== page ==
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SF eliminates $32 million in criminal court fees

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Mary Vandigriff, center, an assistant of lobby supervisor for Solutions SF, speaks at a press conference announcing eliminating 21,000 individuals' debts from local administrative criminal justice fees outside City Hall in San Francisco, Calif., on Thursday, Aug 23, 2018.

San Francisco has eliminated $32 million in outstanding local court fees owed by individuals who left the criminal justice system, city officials announced on Thursday at City Hall.

The Board of Supervisors in June passed legislation that made The City the first in the nation stop adding on local administrative and court fees. Mayor London Breed was the sponsor of the legislation when she was president of the board. The legislation though was not retroactive to individuals who still owed outstanding court fees prior to the passage of the legislation.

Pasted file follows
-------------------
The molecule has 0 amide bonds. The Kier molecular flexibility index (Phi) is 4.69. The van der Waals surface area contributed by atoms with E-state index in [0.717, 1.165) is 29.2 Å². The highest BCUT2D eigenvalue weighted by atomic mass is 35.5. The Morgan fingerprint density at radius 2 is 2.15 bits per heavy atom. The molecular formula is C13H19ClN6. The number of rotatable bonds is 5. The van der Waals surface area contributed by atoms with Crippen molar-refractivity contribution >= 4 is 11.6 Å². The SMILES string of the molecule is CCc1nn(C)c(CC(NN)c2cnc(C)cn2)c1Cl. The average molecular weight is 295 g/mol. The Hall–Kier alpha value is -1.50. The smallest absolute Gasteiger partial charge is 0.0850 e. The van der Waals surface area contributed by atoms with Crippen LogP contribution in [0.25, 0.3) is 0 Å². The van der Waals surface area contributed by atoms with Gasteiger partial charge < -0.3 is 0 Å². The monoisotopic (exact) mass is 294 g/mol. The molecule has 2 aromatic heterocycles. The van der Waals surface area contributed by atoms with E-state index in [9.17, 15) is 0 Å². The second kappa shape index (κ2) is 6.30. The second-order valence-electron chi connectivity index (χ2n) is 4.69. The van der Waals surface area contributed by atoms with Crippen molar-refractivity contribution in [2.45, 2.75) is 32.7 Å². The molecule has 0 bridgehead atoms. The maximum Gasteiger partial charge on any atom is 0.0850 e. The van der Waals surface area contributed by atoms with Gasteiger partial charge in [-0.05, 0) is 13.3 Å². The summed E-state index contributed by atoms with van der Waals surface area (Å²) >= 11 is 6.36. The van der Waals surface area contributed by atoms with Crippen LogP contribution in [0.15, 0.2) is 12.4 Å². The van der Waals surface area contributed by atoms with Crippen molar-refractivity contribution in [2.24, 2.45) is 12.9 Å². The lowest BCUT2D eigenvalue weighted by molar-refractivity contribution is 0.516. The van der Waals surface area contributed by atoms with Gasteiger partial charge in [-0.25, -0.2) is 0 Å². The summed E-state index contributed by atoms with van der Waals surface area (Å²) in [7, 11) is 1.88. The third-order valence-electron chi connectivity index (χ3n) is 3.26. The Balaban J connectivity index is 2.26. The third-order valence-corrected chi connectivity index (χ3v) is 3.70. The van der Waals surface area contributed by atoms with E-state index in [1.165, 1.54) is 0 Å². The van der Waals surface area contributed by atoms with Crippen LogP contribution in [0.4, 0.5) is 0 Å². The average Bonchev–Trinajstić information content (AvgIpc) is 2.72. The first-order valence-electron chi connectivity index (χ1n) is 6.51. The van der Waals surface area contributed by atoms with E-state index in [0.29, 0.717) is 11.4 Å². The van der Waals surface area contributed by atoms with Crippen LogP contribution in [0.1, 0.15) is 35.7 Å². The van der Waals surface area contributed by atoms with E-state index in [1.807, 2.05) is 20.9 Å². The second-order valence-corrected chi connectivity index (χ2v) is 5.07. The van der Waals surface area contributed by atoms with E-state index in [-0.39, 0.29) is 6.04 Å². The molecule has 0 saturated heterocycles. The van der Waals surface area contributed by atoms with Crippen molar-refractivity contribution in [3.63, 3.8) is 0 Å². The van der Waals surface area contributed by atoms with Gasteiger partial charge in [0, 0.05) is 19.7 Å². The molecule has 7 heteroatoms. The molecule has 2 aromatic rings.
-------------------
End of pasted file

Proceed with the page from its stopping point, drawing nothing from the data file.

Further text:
Public Defender Jeff Adachi and District Attorney George Gascón petitioned the San Francisco Superior Court for the 21,000 individuals who still owed fees to the court prior to the legislation becoming law. Now those individuals will no longer owe those fees.

Breed said:

“People have been charged these fees for years and a lot of the debt has built up. The burden has been bearing down on thousands of families across The City.”

Individuals leaving the criminal justice system are left to pay off thousands of dollars in court and administrative fees and are usually not related to a person’s conviction. If a person is unable to pay the fees, The City goes after a person’s paycheck.

Breed added that the court fees was not sufficient way of raising revenue for The City:

“Charging people for fees who simply cannot afford to pay them is not the way balance our books.”

In some cases, The City was only able to collect 9 percent of some of the fees, said Breed.

Tax Treasurer José Cisneros started the Financial Justice Project that looked at how fines and fees affect the most vulnerable population in The City:

“They often trap people in debt they could not escape.”

Mary Vandigriff, a single mother with a criminal past, worried about how she would be able to pay the court and administrative fees before the legislation became law:

“Worrying about these court, fines and fees made it hard to sleep at night. I was always wondering when my check was going to be garnished when I was trying to get back on my feet and be successful in my life.”

Vandigriff said:

“Today I no longer have to worry.”

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